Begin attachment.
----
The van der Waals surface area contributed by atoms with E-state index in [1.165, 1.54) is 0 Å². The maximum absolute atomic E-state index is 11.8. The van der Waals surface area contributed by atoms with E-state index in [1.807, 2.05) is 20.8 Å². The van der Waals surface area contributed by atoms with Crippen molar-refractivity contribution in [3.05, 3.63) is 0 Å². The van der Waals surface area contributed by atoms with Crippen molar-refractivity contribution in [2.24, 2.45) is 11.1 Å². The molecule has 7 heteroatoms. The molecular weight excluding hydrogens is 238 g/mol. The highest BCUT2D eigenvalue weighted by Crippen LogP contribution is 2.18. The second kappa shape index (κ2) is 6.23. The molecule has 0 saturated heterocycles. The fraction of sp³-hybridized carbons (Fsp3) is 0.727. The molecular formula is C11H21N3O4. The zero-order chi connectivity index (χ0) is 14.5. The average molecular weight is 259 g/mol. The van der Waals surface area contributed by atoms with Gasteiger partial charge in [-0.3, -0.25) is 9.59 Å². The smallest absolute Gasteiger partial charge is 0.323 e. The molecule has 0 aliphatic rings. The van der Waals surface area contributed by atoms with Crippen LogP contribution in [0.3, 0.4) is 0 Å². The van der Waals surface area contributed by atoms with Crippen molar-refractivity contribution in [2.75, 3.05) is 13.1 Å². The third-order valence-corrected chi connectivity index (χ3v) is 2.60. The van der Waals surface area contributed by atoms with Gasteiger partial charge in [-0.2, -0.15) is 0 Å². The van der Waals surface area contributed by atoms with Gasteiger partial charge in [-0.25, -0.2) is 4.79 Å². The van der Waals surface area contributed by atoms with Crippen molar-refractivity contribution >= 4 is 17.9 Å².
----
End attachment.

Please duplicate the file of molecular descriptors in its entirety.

The van der Waals surface area contributed by atoms with E-state index in [1.165, 1.54) is 0 Å². The maximum absolute atomic E-state index is 11.8. The van der Waals surface area contributed by atoms with E-state index in [1.807, 2.05) is 20.8 Å². The van der Waals surface area contributed by atoms with Crippen molar-refractivity contribution in [3.05, 3.63) is 0 Å². The van der Waals surface area contributed by atoms with Crippen molar-refractivity contribution in [2.24, 2.45) is 11.1 Å². The molecule has 7 heteroatoms. The molecular weight excluding hydrogens is 238 g/mol. The highest BCUT2D eigenvalue weighted by Crippen LogP contribution is 2.18. The second kappa shape index (κ2) is 6.23. The molecule has 0 saturated heterocycles. The fraction of sp³-hybridized carbons (Fsp3) is 0.727. The molecular formula is C11H21N3O4. The zero-order chi connectivity index (χ0) is 14.5. The average molecular weight is 259 g/mol. The van der Waals surface area contributed by atoms with Gasteiger partial charge in [-0.3, -0.25) is 9.59 Å². The smallest absolute Gasteiger partial charge is 0.323 e. The molecule has 0 aliphatic rings. The van der Waals surface area contributed by atoms with Crippen LogP contribution in [0.3, 0.4) is 0 Å². The van der Waals surface area contributed by atoms with Crippen molar-refractivity contribution in [2.75, 3.05) is 13.1 Å². The third-order valence-corrected chi connectivity index (χ3v) is 2.60. The van der Waals surface area contributed by atoms with Gasteiger partial charge in [-0.2, -0.15) is 0 Å². The van der Waals surface area contributed by atoms with Gasteiger partial charge in [-0.25, -0.2) is 4.79 Å². The van der Waals surface area contributed by atoms with Crippen molar-refractivity contribution >= 4 is 17.9 Å².